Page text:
- 1.38 Fairest: A Memoir by Meredith Talusan
- 1.39 Untamed by Glennon Doyle
- 1.40 Real Queer America: LGBT Stories from the Red States by Samantha Allen
- 1.41 The Other Boy by M. G. Hennessey
- 1.42 Heartstopper by Alice Oseman
- 1.43 Let’s Talk About Love by Claire Kann
- 1.44 The Song of Achilles by Madeline Miller
Top 45 Rated Best LGBT Books To Read
Giovanni’s Room, by James Baldwin
Writer Chavisa Woods is far from alone when predicting Giovanni’s Room “masterfully composed, tragic.” It is a publication that’s resonated with many queer people since being published in 1956, talking to individuality issues even today. Woods, a Lambda: Literary Award nominee for her book Things to Do When You Are Goth at the nation, states Baldwin triumphed at “blurring the lines of villain and hero and bringing the sophistication of human character into horrible focus.” Maybe that is because Baldwin explained the book is not really about being homosexual. “Giovanni’s Room isn’t about homosexuality,” said Baldwin at a 1980 discussion about queer life. “It is the vehicle by which the book goes. Tell It on the Mountain, as an instance, isn’t about a church, and Giovanni isn’t about homosexuality. It is about what happens to you in case you are reluctant to love anyone.”
The Color Purple, by Alice Walker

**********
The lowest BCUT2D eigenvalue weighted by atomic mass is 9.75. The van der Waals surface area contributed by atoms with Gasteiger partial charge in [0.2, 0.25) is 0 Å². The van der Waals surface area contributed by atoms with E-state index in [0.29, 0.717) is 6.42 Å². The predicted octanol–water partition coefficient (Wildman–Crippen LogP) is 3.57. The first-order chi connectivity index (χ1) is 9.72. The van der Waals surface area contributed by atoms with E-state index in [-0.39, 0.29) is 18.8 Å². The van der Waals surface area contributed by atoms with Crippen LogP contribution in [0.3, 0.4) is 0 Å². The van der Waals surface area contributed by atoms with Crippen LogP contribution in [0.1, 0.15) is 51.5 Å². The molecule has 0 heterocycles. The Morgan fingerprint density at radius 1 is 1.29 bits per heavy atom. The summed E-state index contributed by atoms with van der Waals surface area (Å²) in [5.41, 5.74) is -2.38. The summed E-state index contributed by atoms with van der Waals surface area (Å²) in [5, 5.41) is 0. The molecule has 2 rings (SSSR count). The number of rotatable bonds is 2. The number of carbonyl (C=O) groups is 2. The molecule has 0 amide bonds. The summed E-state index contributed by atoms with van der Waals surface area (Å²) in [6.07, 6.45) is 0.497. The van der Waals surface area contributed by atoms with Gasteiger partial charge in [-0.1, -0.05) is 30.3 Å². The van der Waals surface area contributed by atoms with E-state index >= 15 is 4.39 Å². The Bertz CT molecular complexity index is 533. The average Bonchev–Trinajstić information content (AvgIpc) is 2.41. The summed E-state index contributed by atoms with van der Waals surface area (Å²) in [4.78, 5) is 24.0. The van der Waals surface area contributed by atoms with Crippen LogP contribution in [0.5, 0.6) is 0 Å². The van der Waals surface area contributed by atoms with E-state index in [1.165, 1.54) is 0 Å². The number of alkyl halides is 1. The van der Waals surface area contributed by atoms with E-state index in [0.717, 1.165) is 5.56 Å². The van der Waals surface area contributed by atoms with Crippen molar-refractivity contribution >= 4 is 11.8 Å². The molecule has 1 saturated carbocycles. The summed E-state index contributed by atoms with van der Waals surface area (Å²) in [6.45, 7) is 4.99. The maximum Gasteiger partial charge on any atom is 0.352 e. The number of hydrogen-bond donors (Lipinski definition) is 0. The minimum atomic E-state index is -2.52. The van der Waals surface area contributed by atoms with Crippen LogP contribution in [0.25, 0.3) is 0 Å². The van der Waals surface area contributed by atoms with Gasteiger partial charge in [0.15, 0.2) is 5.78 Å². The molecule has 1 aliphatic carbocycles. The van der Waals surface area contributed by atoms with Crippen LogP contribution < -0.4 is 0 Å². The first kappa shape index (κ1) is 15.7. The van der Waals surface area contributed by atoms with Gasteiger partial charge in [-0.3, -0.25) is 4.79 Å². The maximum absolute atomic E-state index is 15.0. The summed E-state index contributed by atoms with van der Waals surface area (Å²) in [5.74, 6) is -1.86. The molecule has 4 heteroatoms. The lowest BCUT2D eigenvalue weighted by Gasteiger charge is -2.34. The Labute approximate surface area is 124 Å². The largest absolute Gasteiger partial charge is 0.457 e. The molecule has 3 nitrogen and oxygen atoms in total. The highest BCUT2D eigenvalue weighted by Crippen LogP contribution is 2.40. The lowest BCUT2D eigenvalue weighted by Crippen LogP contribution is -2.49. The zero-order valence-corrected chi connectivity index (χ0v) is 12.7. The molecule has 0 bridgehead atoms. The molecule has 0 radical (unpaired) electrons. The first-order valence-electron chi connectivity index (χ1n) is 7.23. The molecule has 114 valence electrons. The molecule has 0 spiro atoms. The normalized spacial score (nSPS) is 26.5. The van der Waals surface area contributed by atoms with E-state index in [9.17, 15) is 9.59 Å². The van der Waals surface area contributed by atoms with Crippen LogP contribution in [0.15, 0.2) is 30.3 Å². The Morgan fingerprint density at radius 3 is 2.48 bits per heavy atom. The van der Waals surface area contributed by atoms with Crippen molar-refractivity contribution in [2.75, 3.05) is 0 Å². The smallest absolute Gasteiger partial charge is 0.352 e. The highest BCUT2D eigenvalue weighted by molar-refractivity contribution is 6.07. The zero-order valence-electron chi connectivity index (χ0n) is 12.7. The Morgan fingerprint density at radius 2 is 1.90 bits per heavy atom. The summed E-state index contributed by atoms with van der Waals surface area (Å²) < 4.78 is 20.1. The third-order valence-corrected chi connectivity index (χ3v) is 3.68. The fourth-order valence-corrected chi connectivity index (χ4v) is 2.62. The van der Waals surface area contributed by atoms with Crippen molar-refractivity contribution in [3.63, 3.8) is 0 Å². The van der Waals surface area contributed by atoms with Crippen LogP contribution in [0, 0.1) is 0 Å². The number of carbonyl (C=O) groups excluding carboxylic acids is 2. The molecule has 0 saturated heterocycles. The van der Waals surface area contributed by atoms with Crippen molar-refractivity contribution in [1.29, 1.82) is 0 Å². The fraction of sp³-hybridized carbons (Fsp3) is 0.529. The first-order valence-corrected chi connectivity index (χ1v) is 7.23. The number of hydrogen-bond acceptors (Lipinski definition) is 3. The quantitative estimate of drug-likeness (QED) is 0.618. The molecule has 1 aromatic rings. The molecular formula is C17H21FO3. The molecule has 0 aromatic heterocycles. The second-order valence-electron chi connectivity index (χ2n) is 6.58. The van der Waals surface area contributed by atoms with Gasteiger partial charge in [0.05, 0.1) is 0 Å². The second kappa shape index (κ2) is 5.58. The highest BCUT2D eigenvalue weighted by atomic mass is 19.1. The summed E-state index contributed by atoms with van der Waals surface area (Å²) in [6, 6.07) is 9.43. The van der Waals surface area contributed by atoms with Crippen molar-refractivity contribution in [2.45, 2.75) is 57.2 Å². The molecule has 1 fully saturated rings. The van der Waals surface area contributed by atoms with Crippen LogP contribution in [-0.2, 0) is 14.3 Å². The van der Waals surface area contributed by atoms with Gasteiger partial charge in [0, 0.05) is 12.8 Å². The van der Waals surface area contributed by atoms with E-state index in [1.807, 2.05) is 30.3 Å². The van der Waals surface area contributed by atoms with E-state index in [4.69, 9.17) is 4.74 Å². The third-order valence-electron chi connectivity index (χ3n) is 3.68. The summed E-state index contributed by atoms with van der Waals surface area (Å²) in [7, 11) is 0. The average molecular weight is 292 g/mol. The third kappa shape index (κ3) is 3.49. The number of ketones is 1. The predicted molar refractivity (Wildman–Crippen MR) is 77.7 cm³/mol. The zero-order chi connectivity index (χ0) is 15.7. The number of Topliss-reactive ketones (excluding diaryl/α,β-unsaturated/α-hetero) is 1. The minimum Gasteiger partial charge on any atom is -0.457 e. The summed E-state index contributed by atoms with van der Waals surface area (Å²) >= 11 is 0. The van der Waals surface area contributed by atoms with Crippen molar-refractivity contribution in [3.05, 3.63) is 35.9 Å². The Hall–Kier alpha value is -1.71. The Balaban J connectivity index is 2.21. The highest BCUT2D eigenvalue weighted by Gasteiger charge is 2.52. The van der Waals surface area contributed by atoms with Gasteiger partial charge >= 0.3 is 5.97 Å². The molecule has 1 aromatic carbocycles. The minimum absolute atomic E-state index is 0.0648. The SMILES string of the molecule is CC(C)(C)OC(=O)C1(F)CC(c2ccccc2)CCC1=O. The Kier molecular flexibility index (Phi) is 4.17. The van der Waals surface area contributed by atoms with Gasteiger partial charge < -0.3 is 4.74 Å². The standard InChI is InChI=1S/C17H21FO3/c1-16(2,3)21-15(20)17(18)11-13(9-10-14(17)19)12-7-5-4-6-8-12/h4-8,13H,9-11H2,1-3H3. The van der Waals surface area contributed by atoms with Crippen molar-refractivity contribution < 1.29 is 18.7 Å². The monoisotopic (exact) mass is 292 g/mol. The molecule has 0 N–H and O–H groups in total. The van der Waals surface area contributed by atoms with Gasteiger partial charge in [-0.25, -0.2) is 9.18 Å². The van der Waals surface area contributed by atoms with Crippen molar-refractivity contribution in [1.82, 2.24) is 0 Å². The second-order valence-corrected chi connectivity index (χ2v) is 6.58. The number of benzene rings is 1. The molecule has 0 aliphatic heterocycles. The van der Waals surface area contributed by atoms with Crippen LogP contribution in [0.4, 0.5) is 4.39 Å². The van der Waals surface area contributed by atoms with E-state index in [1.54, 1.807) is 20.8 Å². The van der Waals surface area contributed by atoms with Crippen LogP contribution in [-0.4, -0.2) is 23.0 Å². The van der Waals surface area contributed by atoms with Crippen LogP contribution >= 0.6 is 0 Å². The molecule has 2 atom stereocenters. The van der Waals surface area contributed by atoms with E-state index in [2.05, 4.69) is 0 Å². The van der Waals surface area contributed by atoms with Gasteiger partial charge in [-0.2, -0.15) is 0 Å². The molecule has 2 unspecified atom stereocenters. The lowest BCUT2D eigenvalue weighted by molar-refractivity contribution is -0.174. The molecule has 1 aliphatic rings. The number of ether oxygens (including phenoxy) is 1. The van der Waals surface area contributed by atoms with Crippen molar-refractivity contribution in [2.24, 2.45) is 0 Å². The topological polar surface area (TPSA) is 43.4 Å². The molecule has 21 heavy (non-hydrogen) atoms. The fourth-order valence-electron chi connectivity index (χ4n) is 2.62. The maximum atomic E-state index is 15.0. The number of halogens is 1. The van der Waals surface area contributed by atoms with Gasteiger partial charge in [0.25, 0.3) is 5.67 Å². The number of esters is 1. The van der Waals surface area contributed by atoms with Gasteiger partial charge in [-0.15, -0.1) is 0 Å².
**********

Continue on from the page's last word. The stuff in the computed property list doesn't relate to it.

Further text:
A revelation as it was printed in 1982, Alice Walker’s novel delves into the intersections of race, sex, family, and heritage at Georgia circa 1930.
For everyone, the debilitating sexual and physical abuse and frustration Walker’s protagonist Celie resides in the hands of Mister, the guy she is made to marry as a teenager, and the abusive, institutionalized racism she faces as a woman of color, the publication teems with light and hope. Epic in scope, the book is also, in part, a story of the romance between girls -Celie’s love for her long-lost sister Nettie and even for Shug Avery, the blues singer and former fan of Mister’s Celie drops for and with whom she finally makes a house.
“An epic story of perseverance and empowerment in addition to a celebration of love in all forms,” Tailor-Made writer Yolanda Wallac, said of this publication.
Of Walker’s masterpiece, Long Shadows writer Kate Sherwood explained, “I loved how the figures were found except (and adored ) despite what was standing in their way.”
Steven Spielberg directed the 1985 version of this movie that starred Whoopi Goldberg, Danny Glover, and Oprah Winfrey and got several Oscar nominations.
Orlando, by Virginia Woolf